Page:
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them that's dominating the headlines this morning.

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That's the increases in National Insurance

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Here's the crucial annoucement from yesterday's Budget.

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To improve the fairness of the tax system, I will act to reduce the gap

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to better reflect current differences in state benefits.

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I have considered, Mr Deputy Speaker,

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the possibility of simply reversing the decision to abolish Class 2

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But the Class 2 Nic is regressive and outdated.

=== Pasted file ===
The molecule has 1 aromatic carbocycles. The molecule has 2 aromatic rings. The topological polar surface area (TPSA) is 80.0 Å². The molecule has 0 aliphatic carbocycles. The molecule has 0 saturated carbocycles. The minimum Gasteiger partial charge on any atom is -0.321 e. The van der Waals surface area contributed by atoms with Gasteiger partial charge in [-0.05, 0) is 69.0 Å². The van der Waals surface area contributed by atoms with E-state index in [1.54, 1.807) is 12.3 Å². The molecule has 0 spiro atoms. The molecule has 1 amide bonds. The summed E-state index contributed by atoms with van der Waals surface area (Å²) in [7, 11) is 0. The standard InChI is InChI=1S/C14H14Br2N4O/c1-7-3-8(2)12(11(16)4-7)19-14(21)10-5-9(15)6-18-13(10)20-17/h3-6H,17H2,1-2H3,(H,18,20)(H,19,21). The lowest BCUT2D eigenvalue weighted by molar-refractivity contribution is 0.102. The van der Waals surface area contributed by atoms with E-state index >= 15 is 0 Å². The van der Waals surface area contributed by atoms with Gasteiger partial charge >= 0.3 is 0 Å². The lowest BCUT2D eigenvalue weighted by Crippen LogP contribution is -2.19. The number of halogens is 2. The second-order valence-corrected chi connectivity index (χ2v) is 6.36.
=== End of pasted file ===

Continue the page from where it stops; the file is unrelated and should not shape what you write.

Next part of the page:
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Instead, from April 2018, when the Class 2 Nic is abolished,

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the main rate of class 4 Nics for the self-employed

:02:31.:02:35.

will increase by 1% to 10%, with a further 1%

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It is all very complicated. The key political point is

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that increase in national insurance has broken a pledge that appeared

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This is page 7 of the Conservative manifesto, as you can see

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This is what the papers thought of that.

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The Sun has the headline "spite van man" and says the Chancellor

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"sparked a national wave of fury by unleashing a ?240-a-year

:03:24.:03:27.

tax raid on Britain's self-employed strivers".

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The Daily Mirror pictures Theresa May howling with laughter

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at one of Philip Hammond's quips, and asks: "What's